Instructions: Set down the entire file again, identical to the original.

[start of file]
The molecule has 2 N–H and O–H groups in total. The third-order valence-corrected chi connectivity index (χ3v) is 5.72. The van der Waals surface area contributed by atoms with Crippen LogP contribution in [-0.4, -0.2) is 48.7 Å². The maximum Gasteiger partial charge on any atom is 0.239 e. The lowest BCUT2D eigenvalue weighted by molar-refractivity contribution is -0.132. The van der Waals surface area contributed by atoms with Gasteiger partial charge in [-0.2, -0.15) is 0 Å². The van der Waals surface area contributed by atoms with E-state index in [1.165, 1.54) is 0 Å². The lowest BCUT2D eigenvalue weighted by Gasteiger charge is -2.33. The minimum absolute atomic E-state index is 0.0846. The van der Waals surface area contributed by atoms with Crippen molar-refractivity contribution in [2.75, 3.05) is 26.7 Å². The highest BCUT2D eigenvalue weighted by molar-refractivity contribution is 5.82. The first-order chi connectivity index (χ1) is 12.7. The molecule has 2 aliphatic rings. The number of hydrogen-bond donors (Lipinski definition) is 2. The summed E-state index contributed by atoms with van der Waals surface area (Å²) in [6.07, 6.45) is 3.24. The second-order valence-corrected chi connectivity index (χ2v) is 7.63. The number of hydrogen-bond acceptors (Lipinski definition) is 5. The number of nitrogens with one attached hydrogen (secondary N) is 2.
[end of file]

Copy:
The molecule has 2 N–H and O–H groups in total. The third-order valence-corrected chi connectivity index (χ3v) is 5.72. The van der Waals surface area contributed by atoms with Crippen LogP contribution in [-0.4, -0.2) is 48.7 Å². The maximum Gasteiger partial charge on any atom is 0.239 e. The lowest BCUT2D eigenvalue weighted by molar-refractivity contribution is -0.132. The van der Waals surface area contributed by atoms with Gasteiger partial charge in [-0.2, -0.15) is 0 Å². The van der Waals surface area contributed by atoms with E-state index in [1.165, 1.54) is 0 Å². The lowest BCUT2D eigenvalue weighted by Gasteiger charge is -2.33. The minimum absolute atomic E-state index is 0.0846. The van der Waals surface area contributed by atoms with Crippen molar-refractivity contribution in [2.75, 3.05) is 26.7 Å². The highest BCUT2D eigenvalue weighted by molar-refractivity contribution is 5.82. The first-order chi connectivity index (χ1) is 12.7. The molecule has 2 aliphatic rings. The number of hydrogen-bond donors (Lipinski definition) is 2. The summed E-state index contributed by atoms with van der Waals surface area (Å²) in [6.07, 6.45) is 3.24. The second-order valence-corrected chi connectivity index (χ2v) is 7.63. The number of hydrogen-bond acceptors (Lipinski definition) is 5. The number of nitrogens with one attached hydrogen (secondary N) is 2.